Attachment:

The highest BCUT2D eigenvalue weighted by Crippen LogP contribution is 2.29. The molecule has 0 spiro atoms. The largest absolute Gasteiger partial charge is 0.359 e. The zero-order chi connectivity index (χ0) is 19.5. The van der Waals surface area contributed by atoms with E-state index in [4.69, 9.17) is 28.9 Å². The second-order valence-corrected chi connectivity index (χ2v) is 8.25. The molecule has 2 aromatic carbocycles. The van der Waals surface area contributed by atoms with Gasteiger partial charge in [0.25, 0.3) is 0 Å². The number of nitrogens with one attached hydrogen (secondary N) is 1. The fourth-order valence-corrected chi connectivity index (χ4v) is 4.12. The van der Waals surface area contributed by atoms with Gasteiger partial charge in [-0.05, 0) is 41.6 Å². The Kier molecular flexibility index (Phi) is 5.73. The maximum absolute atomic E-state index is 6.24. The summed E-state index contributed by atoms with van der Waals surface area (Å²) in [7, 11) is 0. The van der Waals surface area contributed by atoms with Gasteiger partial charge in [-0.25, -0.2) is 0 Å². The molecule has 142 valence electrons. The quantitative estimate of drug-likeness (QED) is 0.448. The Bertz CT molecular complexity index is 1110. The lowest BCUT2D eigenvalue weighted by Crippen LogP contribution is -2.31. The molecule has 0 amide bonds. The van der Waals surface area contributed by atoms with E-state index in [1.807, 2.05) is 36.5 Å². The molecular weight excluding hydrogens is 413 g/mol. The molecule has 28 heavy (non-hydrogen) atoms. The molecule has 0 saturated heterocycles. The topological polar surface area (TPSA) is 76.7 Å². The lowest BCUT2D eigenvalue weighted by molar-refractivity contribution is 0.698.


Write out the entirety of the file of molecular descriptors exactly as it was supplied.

The highest BCUT2D eigenvalue weighted by Crippen LogP contribution is 2.29. The molecule has 0 spiro atoms. The largest absolute Gasteiger partial charge is 0.359 e. The zero-order chi connectivity index (χ0) is 19.5. The van der Waals surface area contributed by atoms with E-state index in [4.69, 9.17) is 28.9 Å². The second-order valence-corrected chi connectivity index (χ2v) is 8.25. The molecule has 2 aromatic carbocycles. The van der Waals surface area contributed by atoms with Gasteiger partial charge in [0.25, 0.3) is 0 Å². The number of nitrogens with one attached hydrogen (secondary N) is 1. The fourth-order valence-corrected chi connectivity index (χ4v) is 4.12. The van der Waals surface area contributed by atoms with Gasteiger partial charge in [-0.05, 0) is 41.6 Å². The Kier molecular flexibility index (Phi) is 5.73. The maximum absolute atomic E-state index is 6.24. The summed E-state index contributed by atoms with van der Waals surface area (Å²) in [7, 11) is 0. The van der Waals surface area contributed by atoms with Gasteiger partial charge in [-0.25, -0.2) is 0 Å². The molecule has 142 valence electrons. The quantitative estimate of drug-likeness (QED) is 0.448. The Bertz CT molecular complexity index is 1110. The lowest BCUT2D eigenvalue weighted by Crippen LogP contribution is -2.31. The molecule has 0 amide bonds. The van der Waals surface area contributed by atoms with E-state index in [1.807, 2.05) is 36.5 Å². The molecular weight excluding hydrogens is 413 g/mol. The molecule has 28 heavy (non-hydrogen) atoms. The molecule has 0 saturated heterocycles. The topological polar surface area (TPSA) is 76.7 Å². The lowest BCUT2D eigenvalue weighted by molar-refractivity contribution is 0.698.